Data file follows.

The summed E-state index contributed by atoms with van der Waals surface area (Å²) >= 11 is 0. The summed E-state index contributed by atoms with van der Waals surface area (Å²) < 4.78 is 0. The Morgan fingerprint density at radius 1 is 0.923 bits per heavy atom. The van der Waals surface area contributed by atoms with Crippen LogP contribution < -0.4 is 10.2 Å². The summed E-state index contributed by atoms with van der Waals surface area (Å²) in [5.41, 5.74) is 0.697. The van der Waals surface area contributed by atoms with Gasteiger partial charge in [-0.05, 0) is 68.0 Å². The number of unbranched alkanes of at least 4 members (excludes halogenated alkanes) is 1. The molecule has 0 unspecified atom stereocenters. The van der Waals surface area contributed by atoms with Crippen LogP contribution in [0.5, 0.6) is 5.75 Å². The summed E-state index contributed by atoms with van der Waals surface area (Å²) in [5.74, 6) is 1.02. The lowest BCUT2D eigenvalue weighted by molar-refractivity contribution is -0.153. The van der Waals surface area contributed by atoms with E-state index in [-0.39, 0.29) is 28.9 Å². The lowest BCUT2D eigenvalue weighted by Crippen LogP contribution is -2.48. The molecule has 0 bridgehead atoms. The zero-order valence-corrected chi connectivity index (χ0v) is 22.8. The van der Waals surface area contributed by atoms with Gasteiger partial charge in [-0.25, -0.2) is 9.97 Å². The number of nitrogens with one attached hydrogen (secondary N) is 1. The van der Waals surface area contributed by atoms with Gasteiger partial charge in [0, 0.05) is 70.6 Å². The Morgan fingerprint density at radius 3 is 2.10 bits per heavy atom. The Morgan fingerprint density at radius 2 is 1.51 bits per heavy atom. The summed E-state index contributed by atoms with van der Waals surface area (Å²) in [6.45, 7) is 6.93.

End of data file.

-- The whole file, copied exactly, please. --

The summed E-state index contributed by atoms with van der Waals surface area (Å²) >= 11 is 0. The summed E-state index contributed by atoms with van der Waals surface area (Å²) < 4.78 is 0. The Morgan fingerprint density at radius 1 is 0.923 bits per heavy atom. The van der Waals surface area contributed by atoms with Crippen LogP contribution < -0.4 is 10.2 Å². The summed E-state index contributed by atoms with van der Waals surface area (Å²) in [5.41, 5.74) is 0.697. The van der Waals surface area contributed by atoms with Gasteiger partial charge in [-0.05, 0) is 68.0 Å². The number of unbranched alkanes of at least 4 members (excludes halogenated alkanes) is 1. The molecule has 0 unspecified atom stereocenters. The van der Waals surface area contributed by atoms with Crippen LogP contribution in [0.5, 0.6) is 5.75 Å². The summed E-state index contributed by atoms with van der Waals surface area (Å²) in [5.74, 6) is 1.02. The lowest BCUT2D eigenvalue weighted by molar-refractivity contribution is -0.153. The van der Waals surface area contributed by atoms with E-state index in [-0.39, 0.29) is 28.9 Å². The lowest BCUT2D eigenvalue weighted by Crippen LogP contribution is -2.48. The molecule has 0 bridgehead atoms. The zero-order valence-corrected chi connectivity index (χ0v) is 22.8. The van der Waals surface area contributed by atoms with Gasteiger partial charge in [-0.25, -0.2) is 9.97 Å². The number of nitrogens with one attached hydrogen (secondary N) is 1. The van der Waals surface area contributed by atoms with Gasteiger partial charge in [0, 0.05) is 70.6 Å². The Morgan fingerprint density at radius 3 is 2.10 bits per heavy atom. The Morgan fingerprint density at radius 2 is 1.51 bits per heavy atom. The summed E-state index contributed by atoms with van der Waals surface area (Å²) in [6.45, 7) is 6.93.